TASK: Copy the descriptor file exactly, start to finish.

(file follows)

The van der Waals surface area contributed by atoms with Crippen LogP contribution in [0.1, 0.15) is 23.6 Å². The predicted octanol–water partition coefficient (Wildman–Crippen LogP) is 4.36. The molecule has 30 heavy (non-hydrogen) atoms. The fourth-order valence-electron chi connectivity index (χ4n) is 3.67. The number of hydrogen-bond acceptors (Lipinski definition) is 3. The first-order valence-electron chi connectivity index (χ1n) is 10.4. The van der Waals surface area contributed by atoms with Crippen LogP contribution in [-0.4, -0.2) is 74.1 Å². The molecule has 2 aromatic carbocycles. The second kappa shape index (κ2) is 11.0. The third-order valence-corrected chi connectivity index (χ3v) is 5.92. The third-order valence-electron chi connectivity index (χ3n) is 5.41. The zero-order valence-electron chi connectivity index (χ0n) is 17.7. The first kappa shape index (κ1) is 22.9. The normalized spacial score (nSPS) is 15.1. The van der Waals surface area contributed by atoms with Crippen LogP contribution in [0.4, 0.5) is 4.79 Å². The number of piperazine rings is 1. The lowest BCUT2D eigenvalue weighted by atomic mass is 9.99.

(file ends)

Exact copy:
The van der Waals surface area contributed by atoms with Crippen LogP contribution in [0.1, 0.15) is 23.6 Å². The predicted octanol–water partition coefficient (Wildman–Crippen LogP) is 4.36. The molecule has 30 heavy (non-hydrogen) atoms. The fourth-order valence-electron chi connectivity index (χ4n) is 3.67. The number of hydrogen-bond acceptors (Lipinski definition) is 3. The first-order valence-electron chi connectivity index (χ1n) is 10.4. The van der Waals surface area contributed by atoms with Crippen LogP contribution in [-0.4, -0.2) is 74.1 Å². The molecule has 2 aromatic carbocycles. The second kappa shape index (κ2) is 11.0. The third-order valence-corrected chi connectivity index (χ3v) is 5.92. The third-order valence-electron chi connectivity index (χ3n) is 5.41. The zero-order valence-electron chi connectivity index (χ0n) is 17.7. The first kappa shape index (κ1) is 22.9. The normalized spacial score (nSPS) is 15.1. The van der Waals surface area contributed by atoms with Crippen LogP contribution in [0.4, 0.5) is 4.79 Å². The number of piperazine rings is 1. The lowest BCUT2D eigenvalue weighted by atomic mass is 9.99.